The news: Next time someone tries to talk to you during your commute, don't turn up the volume on your music and ignore them. Instead, try giving conversation a chance — at least that's what a recent study performed at the University of Chicago's Booth School of Business indicates you should do.
According to their findings, talking to other people during your daily commute actually makes you happier.
The science: Researchers split groups of participating mass transit commuters into two groups: one that was instructed to communicate with people and one that was instructed to stay isolated.
The researchers noted the results were the opposite of what the commuters expected. The group asked to be talkative expected to enjoy their commute less and the group asked to be silent and distant expected to enjoy their commute more.
According to the study, this is most likely explained by the predilection toward solitude "stem[ming] partly from underestimating others' interest in connecting, which in turn keeps people from learning the actual consequences of social interaction."
So basically, we want to connect with other people, but we're afraid that nobody else wants to. This prevents us from reaching out and learning how enriching conversation and emotional connections can be. As the study notes, "human beings are social animals. Those who misunderstand the consequences of social interactions may not, in at least some contexts, be social enough for their own well-being."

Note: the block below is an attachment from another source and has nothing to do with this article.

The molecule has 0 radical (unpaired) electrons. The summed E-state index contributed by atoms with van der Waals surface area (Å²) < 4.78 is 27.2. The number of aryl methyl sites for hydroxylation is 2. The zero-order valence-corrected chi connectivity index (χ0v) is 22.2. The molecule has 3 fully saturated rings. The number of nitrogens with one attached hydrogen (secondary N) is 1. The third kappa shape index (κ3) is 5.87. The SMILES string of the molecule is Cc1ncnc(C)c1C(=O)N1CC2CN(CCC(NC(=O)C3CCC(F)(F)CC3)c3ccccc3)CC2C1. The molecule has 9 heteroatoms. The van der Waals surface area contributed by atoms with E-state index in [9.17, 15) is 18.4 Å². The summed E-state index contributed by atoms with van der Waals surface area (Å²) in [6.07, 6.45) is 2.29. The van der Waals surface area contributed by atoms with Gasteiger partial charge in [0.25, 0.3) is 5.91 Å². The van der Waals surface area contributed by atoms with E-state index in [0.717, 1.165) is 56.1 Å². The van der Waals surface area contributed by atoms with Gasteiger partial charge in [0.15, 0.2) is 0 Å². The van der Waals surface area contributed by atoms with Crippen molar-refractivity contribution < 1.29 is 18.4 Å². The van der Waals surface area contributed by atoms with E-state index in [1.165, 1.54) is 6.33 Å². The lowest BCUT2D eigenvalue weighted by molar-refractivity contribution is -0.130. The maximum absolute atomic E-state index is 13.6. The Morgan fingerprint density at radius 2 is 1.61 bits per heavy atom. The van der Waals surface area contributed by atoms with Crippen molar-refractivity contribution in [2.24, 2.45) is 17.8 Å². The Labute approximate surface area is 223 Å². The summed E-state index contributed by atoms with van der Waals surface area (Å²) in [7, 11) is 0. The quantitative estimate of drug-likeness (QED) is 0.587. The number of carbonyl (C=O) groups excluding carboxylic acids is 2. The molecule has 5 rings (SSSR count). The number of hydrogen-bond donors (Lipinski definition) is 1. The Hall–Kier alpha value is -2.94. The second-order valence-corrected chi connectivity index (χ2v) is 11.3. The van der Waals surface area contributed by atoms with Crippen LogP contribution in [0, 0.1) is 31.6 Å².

The takeaway: Americans took 10.7 billion trips on public transportation last year, the highest number in over half a century. It's not hard to believe most of those trips were silent, isolated journeys with people packed into subway cars or buses, idly staring at the floor instead of talking to one another. In a society where depression and other mood disorders are constantly on the rise, talking to another person even for just a few minutes could be a ray of light in an otherwise drab day.
Take your headphones off. Put the book away. Talk to someone.